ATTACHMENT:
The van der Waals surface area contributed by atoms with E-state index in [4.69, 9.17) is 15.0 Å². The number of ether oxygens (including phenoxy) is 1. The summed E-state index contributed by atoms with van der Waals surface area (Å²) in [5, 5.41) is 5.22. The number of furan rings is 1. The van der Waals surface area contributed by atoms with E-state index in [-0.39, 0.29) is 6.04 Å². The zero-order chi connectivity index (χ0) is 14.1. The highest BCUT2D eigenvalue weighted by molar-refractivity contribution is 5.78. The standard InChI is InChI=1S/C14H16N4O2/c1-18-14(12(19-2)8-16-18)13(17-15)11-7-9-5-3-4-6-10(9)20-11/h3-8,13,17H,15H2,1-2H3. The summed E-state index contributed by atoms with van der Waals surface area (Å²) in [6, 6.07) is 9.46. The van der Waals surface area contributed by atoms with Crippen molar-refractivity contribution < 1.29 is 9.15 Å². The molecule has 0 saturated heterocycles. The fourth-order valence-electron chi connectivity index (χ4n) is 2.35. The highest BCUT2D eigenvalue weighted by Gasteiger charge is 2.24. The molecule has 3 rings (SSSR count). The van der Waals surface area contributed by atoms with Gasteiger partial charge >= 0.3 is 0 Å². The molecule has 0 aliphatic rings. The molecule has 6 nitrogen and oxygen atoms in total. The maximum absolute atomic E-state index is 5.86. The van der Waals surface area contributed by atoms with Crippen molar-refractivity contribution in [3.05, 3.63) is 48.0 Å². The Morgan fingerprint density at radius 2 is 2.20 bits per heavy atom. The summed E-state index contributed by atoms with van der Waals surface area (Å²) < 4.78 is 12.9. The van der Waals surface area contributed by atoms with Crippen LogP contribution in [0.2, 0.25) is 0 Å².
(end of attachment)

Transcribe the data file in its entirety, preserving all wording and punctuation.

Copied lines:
The van der Waals surface area contributed by atoms with E-state index in [4.69, 9.17) is 15.0 Å². The number of ether oxygens (including phenoxy) is 1. The summed E-state index contributed by atoms with van der Waals surface area (Å²) in [5, 5.41) is 5.22. The number of furan rings is 1. The van der Waals surface area contributed by atoms with E-state index in [-0.39, 0.29) is 6.04 Å². The zero-order chi connectivity index (χ0) is 14.1. The highest BCUT2D eigenvalue weighted by molar-refractivity contribution is 5.78. The standard InChI is InChI=1S/C14H16N4O2/c1-18-14(12(19-2)8-16-18)13(17-15)11-7-9-5-3-4-6-10(9)20-11/h3-8,13,17H,15H2,1-2H3. The summed E-state index contributed by atoms with van der Waals surface area (Å²) in [6, 6.07) is 9.46. The van der Waals surface area contributed by atoms with Crippen molar-refractivity contribution < 1.29 is 9.15 Å². The molecule has 0 saturated heterocycles. The fourth-order valence-electron chi connectivity index (χ4n) is 2.35. The highest BCUT2D eigenvalue weighted by Gasteiger charge is 2.24. The molecule has 3 rings (SSSR count). The van der Waals surface area contributed by atoms with Gasteiger partial charge >= 0.3 is 0 Å². The molecule has 0 aliphatic rings. The molecule has 6 nitrogen and oxygen atoms in total. The maximum absolute atomic E-state index is 5.86. The van der Waals surface area contributed by atoms with Crippen molar-refractivity contribution in [3.05, 3.63) is 48.0 Å². The Morgan fingerprint density at radius 2 is 2.20 bits per heavy atom. The summed E-state index contributed by atoms with van der Waals surface area (Å²) < 4.78 is 12.9. The van der Waals surface area contributed by atoms with Crippen LogP contribution in [0.2, 0.25) is 0 Å².